Wednesday, April 22, 2015

When To Call For Dice Rolls

I've been gaming for twenty years, GMing for a bit more than 75% of that, and to this day I still struggle with when I should call for a dice roll and when I should just hand waive it. As the years have gone on I have strayed more and more to "less die rolls is better." It may not be the right answer, but it is the one I think works the best for my games. I'm still working on how few, but lately I've been reading some good advice on it and I wanted to share it with you today.

Two Thoughts On When To Roll
The advice I've seen on when to call for dice rolls seems to fall into one of two categories. The first is "you roll when there is a significant chance of failure." The second is "you roll when failure could make the situation more interesting." Of the two I prefer the second. Why? Because while chances of failure being significant is not a bad metric, it does have some problems. Chief among them is a lack of consequence for failure in many situations leaving you with the situation of having to also deal with re-tests and things of that nature.

What Makes A Situation More Interesting
With my hat, primarily, in the camp of you call for rolls when a failure makes things more interesting then it stands to reason that for this advice to make sense we need to define what makes things interesting. The key to that definition is in the problem to rolling for significant chance of failure above. A failed die roll should make things more interesting by bringing about consequence.

Consider a situation that we would normally call for a die roll. Let's say Sharon is playing a thief that is trying to crack a safe. Sharon rolls and she fails the roll. What happens? If the answer is "she doesn't get into the safe" and nothing else then it is a bad thing to call a die roll for. I'll repeat that: if the only consequence to a die roll is no forward motion, then no die roll should be called.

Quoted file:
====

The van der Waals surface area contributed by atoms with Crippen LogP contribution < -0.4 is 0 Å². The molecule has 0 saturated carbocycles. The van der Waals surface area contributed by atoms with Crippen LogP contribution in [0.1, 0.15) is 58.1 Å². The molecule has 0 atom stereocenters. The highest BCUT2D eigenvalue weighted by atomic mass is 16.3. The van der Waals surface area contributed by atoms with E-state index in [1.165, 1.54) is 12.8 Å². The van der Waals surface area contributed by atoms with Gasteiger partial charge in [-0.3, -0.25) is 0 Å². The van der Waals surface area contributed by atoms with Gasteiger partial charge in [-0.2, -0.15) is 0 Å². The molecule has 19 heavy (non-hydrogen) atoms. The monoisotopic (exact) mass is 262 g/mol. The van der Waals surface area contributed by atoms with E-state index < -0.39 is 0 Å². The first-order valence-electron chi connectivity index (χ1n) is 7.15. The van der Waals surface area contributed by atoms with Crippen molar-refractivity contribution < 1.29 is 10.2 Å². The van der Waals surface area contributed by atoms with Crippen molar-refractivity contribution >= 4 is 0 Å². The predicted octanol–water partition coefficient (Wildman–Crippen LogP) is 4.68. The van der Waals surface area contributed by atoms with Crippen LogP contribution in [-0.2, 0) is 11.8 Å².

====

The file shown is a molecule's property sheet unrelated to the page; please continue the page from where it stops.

If the party needs what is in the safe, and they have managed things that Sharon is basically alone and not threatened with the safe, just let her in. If it is bad for the party to get into the safe, or the safe's difficulty makes it extremely unlikely for Sharon to be able to crack it in one try (say she needs a 16+ on a D20) then just tell her she can't crack it right now. We'll get to what to do in the situation where the player still wants to try later. For now though, just keep this in mind: a failed roll needs more consequence than just back to where the player was before the attempt.

How Do We Make It Interesting Then?
This one is simple. you make things interesting by adding in other consequences. Sharon wants to crack that safe, right? So instead of rolling to see if Sharon can crack the safe, roll to see if Sharon can crack the safe without setting off an alarm. Alternatively, roll to see if Sharon can crack the safe before a guard walks  in on her trying to open the safe.

With both of those a failed roll has consequences that make things more interesting. Sharon fails the roll, an alarm goes off. Now she has a choice: does she stay and try to get in anyhow, or does she bolt? With the other option Sharon is also brought to a decision moment, a guard has walked into the room and seen her. Does she flee? Does she fight him? Does she try to con the guard?